Apr 24, 2017
In a time where e-mail, text and instant messaging fuel communication, it seems odd to admit that the fax machine is still alive and well. In fact, most of us assume it isn’t, and many Millennials can’t think of a time where they’ve ever needed to send a fax. Yet according to the statistics, there are billions of faxes sent each year worldwide. So why is fax still breathing?
As technology has evolved, people have become more and more concerned with security. Why? Because unfortunately, any data stored or sent using the Internet is at risk of being hacked. Unless you’re using heavy encryption software or have an expertly secure password, there is a chance your privacy could be breached.
Fax machines do not have this problem. They transmit information by turning visual content into a bitmap, and transmitting it through the telephone via a series of different audio tones. How can that possibly be hacked? People who feel uncomfortable uploading or sending personal information via the Internet may turn to fax machines to share data for this very reason. As much as they may want to adopt newer approaches to communicating, their privacy is far more important. With all the stories about hacking in the media, it’s easy to see why they get scared. Thanks to these wary people, fax lives. However, security isn’t the only reason for continued use off his older method.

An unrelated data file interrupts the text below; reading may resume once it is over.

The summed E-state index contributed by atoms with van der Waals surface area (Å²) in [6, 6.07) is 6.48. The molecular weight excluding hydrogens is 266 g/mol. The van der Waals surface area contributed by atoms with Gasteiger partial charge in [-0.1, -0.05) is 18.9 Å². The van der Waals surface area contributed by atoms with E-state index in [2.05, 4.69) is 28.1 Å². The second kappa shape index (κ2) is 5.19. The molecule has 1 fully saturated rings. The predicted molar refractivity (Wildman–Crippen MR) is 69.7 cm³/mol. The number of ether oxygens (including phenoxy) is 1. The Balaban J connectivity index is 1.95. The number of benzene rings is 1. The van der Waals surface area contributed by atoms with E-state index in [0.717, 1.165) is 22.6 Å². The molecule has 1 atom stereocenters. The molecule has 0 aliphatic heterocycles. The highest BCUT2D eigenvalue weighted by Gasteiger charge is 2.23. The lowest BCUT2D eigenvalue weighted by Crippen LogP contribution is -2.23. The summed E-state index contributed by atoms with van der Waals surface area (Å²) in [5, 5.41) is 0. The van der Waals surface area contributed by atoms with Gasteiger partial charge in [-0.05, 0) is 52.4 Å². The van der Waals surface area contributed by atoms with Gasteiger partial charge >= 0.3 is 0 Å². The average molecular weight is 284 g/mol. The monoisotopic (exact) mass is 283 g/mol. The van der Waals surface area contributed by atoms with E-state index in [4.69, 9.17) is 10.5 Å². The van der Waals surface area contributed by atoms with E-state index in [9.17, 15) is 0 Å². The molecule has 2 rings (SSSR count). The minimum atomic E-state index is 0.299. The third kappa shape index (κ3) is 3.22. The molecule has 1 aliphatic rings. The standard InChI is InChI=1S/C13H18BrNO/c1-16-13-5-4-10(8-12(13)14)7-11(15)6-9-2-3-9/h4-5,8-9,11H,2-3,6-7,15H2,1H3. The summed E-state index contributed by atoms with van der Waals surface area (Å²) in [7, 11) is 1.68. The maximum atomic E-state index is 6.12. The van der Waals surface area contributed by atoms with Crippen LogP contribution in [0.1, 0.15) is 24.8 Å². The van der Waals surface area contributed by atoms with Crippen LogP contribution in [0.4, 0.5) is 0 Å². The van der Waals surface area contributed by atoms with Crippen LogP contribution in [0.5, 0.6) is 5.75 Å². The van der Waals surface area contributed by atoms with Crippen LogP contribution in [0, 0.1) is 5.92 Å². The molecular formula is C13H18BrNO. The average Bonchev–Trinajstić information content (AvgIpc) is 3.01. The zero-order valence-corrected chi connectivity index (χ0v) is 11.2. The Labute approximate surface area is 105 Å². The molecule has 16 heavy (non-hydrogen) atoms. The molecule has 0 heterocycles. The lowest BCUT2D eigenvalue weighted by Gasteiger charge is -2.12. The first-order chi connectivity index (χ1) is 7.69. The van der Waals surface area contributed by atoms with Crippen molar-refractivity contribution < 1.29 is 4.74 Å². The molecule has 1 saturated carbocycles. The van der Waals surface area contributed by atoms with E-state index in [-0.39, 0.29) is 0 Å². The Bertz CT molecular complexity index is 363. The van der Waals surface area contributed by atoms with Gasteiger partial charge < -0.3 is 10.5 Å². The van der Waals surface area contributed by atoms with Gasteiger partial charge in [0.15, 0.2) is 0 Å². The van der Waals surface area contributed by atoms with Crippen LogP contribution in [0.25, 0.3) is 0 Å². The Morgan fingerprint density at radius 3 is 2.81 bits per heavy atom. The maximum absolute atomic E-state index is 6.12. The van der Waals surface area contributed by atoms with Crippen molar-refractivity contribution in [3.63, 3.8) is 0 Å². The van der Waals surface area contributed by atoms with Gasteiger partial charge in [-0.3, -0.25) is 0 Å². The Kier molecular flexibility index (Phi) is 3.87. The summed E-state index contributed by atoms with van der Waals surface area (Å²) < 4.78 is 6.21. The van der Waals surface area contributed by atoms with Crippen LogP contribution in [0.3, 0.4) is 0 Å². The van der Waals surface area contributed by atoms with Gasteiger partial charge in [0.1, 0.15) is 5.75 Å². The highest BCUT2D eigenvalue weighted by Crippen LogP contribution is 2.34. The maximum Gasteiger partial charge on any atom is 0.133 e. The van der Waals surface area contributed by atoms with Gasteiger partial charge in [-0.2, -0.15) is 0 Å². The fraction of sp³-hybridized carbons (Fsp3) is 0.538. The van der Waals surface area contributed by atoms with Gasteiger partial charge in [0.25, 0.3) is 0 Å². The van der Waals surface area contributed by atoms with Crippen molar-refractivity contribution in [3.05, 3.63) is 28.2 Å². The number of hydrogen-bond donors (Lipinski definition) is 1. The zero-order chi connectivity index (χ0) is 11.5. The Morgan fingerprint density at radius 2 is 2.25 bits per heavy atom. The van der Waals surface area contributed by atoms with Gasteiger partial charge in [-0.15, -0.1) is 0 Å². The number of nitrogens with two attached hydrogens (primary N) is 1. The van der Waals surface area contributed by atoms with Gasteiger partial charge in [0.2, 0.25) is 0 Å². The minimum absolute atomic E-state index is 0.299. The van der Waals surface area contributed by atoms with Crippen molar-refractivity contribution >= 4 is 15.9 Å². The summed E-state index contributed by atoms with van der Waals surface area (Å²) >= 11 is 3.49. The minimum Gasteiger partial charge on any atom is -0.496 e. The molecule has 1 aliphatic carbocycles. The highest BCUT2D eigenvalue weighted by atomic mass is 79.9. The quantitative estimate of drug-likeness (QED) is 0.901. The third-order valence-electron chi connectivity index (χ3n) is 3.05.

Use of fax machines is also popular in countries where electronic or digital signatures are not yet recognised as legal. When physical signatures are needed, one can easily receive a document via fax, sign it, scan it, and send it back. If you think of all the industries that require signatures – from the legal system, to finance, to education, that’s A LOT of faxes. In these places, people need fax machines to avoid having to travel every time they need a document signed.
Fax machines are also used in places where people do not have access to an Internet connection (or it is very weak). Because fax machines rely on the telephone rather than the Internet, they enable people to communicate and/or exchange important documents in areas where it would otherwise be extremely difficult or time consuming.
There’s also good news for people want the security of a fax machine, without being stuck in the dark ages - the invention of online faxing. Online faxing incorporates the same concept behind traditional faxing, but utilises the Internet to send and receive faxes anytime, anywhere from a variety of devices. There’s even apps that let you send on the go! Online faxing is very useful for those living in countries where digital signatures are recognised, because many programs allow you to easily save a digital signature and paste it onto documents. This saves people and businesses time and energy.
Online fax companies like eFax also strive to deliver the same high security that people expect when using a fax machine. Their faxes are SSI-encrypted and stored in a personal, secure web-based inbox that uses 128-bit encryption. The inbox itself also ensures that faxes are permanently stored and retrievable at any time. Eleven million customers have peace of mind while using eFax to send their faxes. You too can give it a go with their 30-day free trial and discover why people are converting to online faxing.